More Reasons to Eat a Mediterranean Diet

| Posted On May 30, 2013 | By:

Mediterranean Diet, olive oil, olivesThe Mediterranean diet is making news again all over the place.  Newest research confirms what we thought – a Mediterranean-style diet is a healthy way to eat, because it can help reduce cholesterol, lower the risk of having a heart attack or stroke, and even help to preserve memory.

Here’s a quick summary of three recent studies:

In February of this year, results of the PREDIMED study, which ran from 2003-2011 in Spain, were published in the New England Journal of Medicine.  Researchers studied the effects of a Mediterranean diet supplemented with nuts and olive oil on the prevention of cardiovascular disease.  The study showed that participants whose diets were supplemented with extra virgin olive oil or nuts had a 30 percent reduced risk of suffering a heart attack or stroke.

Next came a study from the University of Alabama at Birmingham which found that healthy people with an average age of 64, who ate a Mediterranean diet, were 19 percent less likely to develop problems with thinking and memory skills.  Results are published in the April 30, 2013 issue of Neurology®.

Fast on the heels of that study came another study presented at an American Heart Association Scientific Session on May 1, 2013.  Researchers at Laval University in Quebec studied men who were at higher risk for heart disease, and they determined that eating a Mediterranean diet resulted in a 9 percent decrease in LDL (bad) cholesterol, regardless of any change in weight.

The traditional Mediterranean–style diet, and the diet that was used in each of these studies, is rich in fruits and vegetables and provides small servings of chicken, fish, or legumes for protein and nuts and olive oil for fat.  Compared to the typical American diet, it is very low in red meat, refined sugar (and starches in general), and includes only two servings of low-fat dairy foods each day.

Here’s how it breaks down:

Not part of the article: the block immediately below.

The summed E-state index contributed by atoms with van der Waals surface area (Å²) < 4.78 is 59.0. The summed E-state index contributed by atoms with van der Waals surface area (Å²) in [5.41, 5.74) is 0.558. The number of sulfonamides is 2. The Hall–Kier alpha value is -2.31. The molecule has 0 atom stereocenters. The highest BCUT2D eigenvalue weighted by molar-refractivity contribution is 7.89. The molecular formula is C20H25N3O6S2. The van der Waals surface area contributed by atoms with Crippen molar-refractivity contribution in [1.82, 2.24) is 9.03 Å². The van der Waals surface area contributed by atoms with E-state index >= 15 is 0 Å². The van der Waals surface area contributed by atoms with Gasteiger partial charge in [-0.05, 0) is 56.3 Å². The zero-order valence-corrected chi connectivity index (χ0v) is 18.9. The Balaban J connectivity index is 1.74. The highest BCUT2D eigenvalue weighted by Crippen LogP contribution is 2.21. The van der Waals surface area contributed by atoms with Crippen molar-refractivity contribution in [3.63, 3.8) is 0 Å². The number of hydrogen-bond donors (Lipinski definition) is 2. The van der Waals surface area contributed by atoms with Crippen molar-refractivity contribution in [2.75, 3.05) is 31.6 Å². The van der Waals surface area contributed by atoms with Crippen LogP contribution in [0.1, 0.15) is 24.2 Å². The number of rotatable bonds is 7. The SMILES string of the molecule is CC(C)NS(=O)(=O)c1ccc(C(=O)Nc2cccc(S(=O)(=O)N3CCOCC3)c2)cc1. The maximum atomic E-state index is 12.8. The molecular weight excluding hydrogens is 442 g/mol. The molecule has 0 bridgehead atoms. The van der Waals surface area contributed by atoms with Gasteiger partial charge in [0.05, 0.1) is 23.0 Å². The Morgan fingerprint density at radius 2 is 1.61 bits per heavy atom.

Vegetables 4-6 servings/day 1 serving is: ½ cup cooked or raw OR 1 cup salad greens
Fruit 3-5 servings/day 1 serving is 1 piece or ½ cup fresh fruit OR ¼ cup dried   fruit
Whole Grains 4-7 servings/day 1 serving is 1 slice bread or ½ cup cereal, pasta or rice
Meat & Poultry 3 oz/day
Fish/Seafood 1-3 oz/day
Low Fat Dairy 2 servings/day I serving is 8 oz low fat milk or yogurt OR 1 oz cheese
Desserts & Sweets 2 servings/day 1 serving is 1 small cookie OR 1 tsp sugar
Legumes 3 serving/day 1 serving is ½ cup cooked beans
Nuts 1 serving/day 1 serving is ¼ cup nuts
Olive oil 2-4 servings/day 1 serving is 1 Tbs oil

The Mediterranean diet emphasizes eating fresh, seasonal, whole foods and limiting most processed foods.  By eating this way, you will get the benefits of a diet that is rich in unsaturated and omega-3 fats, fiber, antioxidants, and potassium.  It’s great for your heart, your body, and your brain, not to mention your taste buds!  For additional information, and tips on how to incorporate the Mediterranean diet into your kitchen, check out Oldways Preservation Trust, or try this recipe below for a Mediterranean chopped salad, which incorporates most of the above food groups into one dish.

Mediterranean Chopped Salad

Yield: 4 main course servings (and if desired, serve with small, toasted pitas)



  1. Combine oilve oil, vinegar, and garlic powder in a small bowl and set aside.
  2. Combine all other ingredients except for pine nuts in a deep bowl.  Toss well.
  3. Add olive oil and vinegar dressing and toss to coat.
  4. Divide salad onto 4 dinner sized plates.
  5. Sprinkle toasted pine nuts over each salad and serve immediately.
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About Anne Danahy, MS, RD, LDN

Anne Danahy, MS, RD, LDN has been a Nutritionist with Harvard Vanguard Medical Associates for the past 15 years, and she currently works as the “Virtual Nutritionist." Her professional interests include weight management, heart disease, and women’s nutritional issues. When she isn’t working, you can usually find her in the kitchen testing recipes that are healthy AND delicious.


  1. I was looking for nutrition information…ie. fat, protein, etc. and couldn’t find it.

    Comment by Janet Ford on June 26, 2013 at 3:05 pm


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